I can’t resist a good blog-a-thon, and South Dakota Dark’s X-Files blog-a-thon, anticipating tomorrow’s release of the new X-Files movie, seemed as good as any. For the past couple of weeks I watched the date of the blog-a-thon approach and waited for a good idea to strike. By the time it began on Sunday, none had yet. And I don’t appear to be the only one — sad to say, the X-Files blog-a-thon appears to be even more sparsely attended than my “I Can Do It Better” blog-a-thon of a few months ago.
What can account for this? The X-Files was a major pop-culture phenomenon in its time. Was its time too recent? It takes a while to ferment a classic after all. Those who were fans while the show was on the air have long since moved on, finding no shortage of well-written, well-acted conspiracy/mystery/thriller/science-fiction shows. (I’m thinking particularly of Lost, whose jaw-dropping third season I just finished on DVD last night.) And it takes more than a scant decade for a new nostalgia-minded fan base to build.
As for myself, every time I tried to think of what to write about The X-Files, my mind kept drifting instead to The West Wing. Why was that happening? I think I know, and if I’m right, it doesn’t augur well for tomorrow’s premiere.
During the late 90’s, Andrea and I used to love sitting down and watching The West Wing each week. It took place in a progressive paradise where, even though the moneyed interests sometimes won — it was about presidential politics, after all, and dealt believably with moral and political dilemmas — at least the public interest was usually uppermost in the minds of the fictional senior officials.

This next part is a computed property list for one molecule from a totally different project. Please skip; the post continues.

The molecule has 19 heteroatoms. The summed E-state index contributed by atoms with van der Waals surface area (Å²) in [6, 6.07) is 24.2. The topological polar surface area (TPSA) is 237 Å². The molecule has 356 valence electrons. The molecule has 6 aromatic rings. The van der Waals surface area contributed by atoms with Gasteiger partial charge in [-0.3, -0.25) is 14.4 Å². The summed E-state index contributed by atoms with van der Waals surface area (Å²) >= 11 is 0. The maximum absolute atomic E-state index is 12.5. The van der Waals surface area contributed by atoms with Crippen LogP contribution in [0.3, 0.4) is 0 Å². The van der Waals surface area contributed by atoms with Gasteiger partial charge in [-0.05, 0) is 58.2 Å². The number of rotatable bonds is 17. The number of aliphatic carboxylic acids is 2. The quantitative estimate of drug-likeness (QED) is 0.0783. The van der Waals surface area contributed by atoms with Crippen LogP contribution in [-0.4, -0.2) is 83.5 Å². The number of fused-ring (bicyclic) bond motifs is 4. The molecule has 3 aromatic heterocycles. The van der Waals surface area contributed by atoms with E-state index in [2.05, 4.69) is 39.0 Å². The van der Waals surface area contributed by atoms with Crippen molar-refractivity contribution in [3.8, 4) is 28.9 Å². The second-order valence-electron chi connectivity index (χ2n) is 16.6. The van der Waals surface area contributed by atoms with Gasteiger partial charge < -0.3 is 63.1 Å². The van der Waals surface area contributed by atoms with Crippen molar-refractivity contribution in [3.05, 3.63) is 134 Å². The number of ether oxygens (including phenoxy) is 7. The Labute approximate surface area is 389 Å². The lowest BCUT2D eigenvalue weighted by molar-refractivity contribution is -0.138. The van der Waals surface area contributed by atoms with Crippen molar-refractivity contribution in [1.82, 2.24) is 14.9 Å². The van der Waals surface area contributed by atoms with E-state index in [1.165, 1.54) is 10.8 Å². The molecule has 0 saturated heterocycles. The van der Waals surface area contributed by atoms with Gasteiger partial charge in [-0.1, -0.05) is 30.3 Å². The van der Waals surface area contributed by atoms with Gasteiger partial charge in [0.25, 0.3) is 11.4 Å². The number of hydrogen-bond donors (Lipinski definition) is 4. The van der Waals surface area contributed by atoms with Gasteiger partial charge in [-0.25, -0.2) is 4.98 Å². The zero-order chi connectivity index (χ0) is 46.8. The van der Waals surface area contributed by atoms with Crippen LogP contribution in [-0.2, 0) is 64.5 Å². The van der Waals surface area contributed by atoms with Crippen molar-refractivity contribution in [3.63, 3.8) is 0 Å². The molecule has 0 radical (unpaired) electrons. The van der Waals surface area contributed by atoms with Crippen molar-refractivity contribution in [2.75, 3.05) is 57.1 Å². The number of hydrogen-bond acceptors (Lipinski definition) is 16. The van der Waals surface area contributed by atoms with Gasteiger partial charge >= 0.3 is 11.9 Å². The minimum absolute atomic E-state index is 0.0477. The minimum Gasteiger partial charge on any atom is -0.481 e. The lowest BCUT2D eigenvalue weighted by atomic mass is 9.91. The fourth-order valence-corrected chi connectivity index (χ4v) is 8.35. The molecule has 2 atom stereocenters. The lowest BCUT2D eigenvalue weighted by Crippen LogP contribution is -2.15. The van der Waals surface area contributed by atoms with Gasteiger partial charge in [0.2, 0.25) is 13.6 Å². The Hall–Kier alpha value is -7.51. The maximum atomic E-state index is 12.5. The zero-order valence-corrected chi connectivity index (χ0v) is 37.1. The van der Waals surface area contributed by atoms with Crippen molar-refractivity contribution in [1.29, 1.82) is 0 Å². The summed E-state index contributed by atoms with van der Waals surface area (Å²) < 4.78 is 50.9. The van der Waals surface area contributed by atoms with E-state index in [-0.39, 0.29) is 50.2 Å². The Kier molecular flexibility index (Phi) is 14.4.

Star Trek had nothing on The West Wing when it came to enticing visions of an enlightened possible future.
That all came to an abrupt end during a few wrenching weeks in late 2000. The real-life presidential election results were up in the air, hinging on voting irregularities in Florida. The bad guys gamed the system and bent the rules to get the count to go their way. The good guys, being too principled, didn’t put up enough of a fight. During those weeks there were reversals of fortune and counter-reversals and counter-counter-reversals. I was a wreck. I followed every development as closely as I could and each scrap of news flayed my nerves raw. Democracy itself was under attack, and everyone involved in the battle had a stake in the outcome — meaning there was no disinterested authority to help settle the matter reasonably, not even, in the end, the Supreme Court. That authority vacuum felt like a taste of anarchy; the election battle, a gang fight in a bad neighborhood where the cops never patrol. The bad guys won, democracy lost — and at once The West Wing went from uplifting, optimistic, educational entertainment to simple-minded, far-fetched wish-fulfillment fantasy. The very thought of watching another episode was almost too painful to bear. We did try a few times, but we weren’t entertained and we weren’t optimistic for the future. The show’s only remaining power was to remind us of the brutality perpetrated on our ideals and the ease and speed with which it had been done, and was continuing to be done.
I think something similar may have happened to X-Files fandom. After seven and a half years of George Bush, who could be entertained by the idea of a shadowy government conspiracy? Who would even find such a story remarkable? Our real-life news is a constant barrage of conspiracies and corruption taking place in broad daylight. Cigarette-Smoking Man, with his furtive ways, would be laughed out of the Bush administration! The Lone Gunmen wouldn’t be three weirdos in a basement shining light on official misdeeds, they’d be DailyKos! As for Mulder and Scully, if they wanted to keep their jobs at the FBI they’d have to accept assignments trumping up new terrorism fears, busting consumers sharing mixtapes, or cracking down on porn. (Hmm, that’s one Mulder might actually like.)
Well, there’s one thing that George Bush hasn’t managed to ruin, and that’s a good working relationship between two intelligent people with a lot of integrity and courage and a little sexual tension. If the producers were smart and made the movie be about that, then tomorrow’s premiere stands a decent chance.